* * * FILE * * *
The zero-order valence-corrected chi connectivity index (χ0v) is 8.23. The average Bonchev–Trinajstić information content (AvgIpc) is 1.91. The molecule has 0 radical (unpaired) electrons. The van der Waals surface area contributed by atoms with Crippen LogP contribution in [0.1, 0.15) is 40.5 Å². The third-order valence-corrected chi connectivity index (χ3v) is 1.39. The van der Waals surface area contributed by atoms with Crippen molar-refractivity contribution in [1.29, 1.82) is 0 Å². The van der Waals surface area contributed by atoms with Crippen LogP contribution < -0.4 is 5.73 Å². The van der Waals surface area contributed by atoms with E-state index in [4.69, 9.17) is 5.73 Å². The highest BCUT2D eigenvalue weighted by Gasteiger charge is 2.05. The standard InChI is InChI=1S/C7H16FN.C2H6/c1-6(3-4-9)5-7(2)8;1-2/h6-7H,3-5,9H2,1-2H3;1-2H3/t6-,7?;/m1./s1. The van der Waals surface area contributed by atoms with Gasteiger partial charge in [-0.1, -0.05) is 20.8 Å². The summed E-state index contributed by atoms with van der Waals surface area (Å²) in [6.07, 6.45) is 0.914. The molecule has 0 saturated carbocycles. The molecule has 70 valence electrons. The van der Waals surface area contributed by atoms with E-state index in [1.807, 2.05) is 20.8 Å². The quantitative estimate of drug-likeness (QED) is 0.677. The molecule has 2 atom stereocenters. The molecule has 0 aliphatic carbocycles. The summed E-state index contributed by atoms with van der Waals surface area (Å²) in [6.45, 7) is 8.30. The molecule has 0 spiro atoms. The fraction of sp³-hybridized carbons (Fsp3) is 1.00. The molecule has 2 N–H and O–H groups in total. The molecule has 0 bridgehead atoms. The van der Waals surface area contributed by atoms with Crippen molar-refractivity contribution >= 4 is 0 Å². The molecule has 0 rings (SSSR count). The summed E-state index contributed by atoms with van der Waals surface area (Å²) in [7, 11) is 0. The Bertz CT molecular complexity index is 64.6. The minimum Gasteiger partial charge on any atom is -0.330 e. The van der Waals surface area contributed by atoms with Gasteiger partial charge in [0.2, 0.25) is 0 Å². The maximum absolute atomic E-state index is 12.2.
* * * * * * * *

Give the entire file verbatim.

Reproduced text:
The zero-order valence-corrected chi connectivity index (χ0v) is 8.23. The average Bonchev–Trinajstić information content (AvgIpc) is 1.91. The molecule has 0 radical (unpaired) electrons. The van der Waals surface area contributed by atoms with Crippen LogP contribution in [0.1, 0.15) is 40.5 Å². The third-order valence-corrected chi connectivity index (χ3v) is 1.39. The van der Waals surface area contributed by atoms with Crippen molar-refractivity contribution in [1.29, 1.82) is 0 Å². The van der Waals surface area contributed by atoms with Crippen LogP contribution < -0.4 is 5.73 Å². The van der Waals surface area contributed by atoms with E-state index in [4.69, 9.17) is 5.73 Å². The highest BCUT2D eigenvalue weighted by Gasteiger charge is 2.05. The standard InChI is InChI=1S/C7H16FN.C2H6/c1-6(3-4-9)5-7(2)8;1-2/h6-7H,3-5,9H2,1-2H3;1-2H3/t6-,7?;/m1./s1. The van der Waals surface area contributed by atoms with Gasteiger partial charge in [-0.1, -0.05) is 20.8 Å². The summed E-state index contributed by atoms with van der Waals surface area (Å²) in [6.07, 6.45) is 0.914. The molecule has 0 saturated carbocycles. The molecule has 70 valence electrons. The van der Waals surface area contributed by atoms with E-state index in [1.807, 2.05) is 20.8 Å². The quantitative estimate of drug-likeness (QED) is 0.677. The molecule has 2 atom stereocenters. The molecule has 0 aliphatic carbocycles. The summed E-state index contributed by atoms with van der Waals surface area (Å²) in [6.45, 7) is 8.30. The molecule has 0 spiro atoms. The fraction of sp³-hybridized carbons (Fsp3) is 1.00. The molecule has 2 N–H and O–H groups in total. The molecule has 0 bridgehead atoms. The van der Waals surface area contributed by atoms with Crippen molar-refractivity contribution >= 4 is 0 Å². The molecule has 0 rings (SSSR count). The summed E-state index contributed by atoms with van der Waals surface area (Å²) in [7, 11) is 0. The Bertz CT molecular complexity index is 64.6. The minimum Gasteiger partial charge on any atom is -0.330 e. The van der Waals surface area contributed by atoms with Gasteiger partial charge in [0.2, 0.25) is 0 Å². The maximum absolute atomic E-state index is 12.2.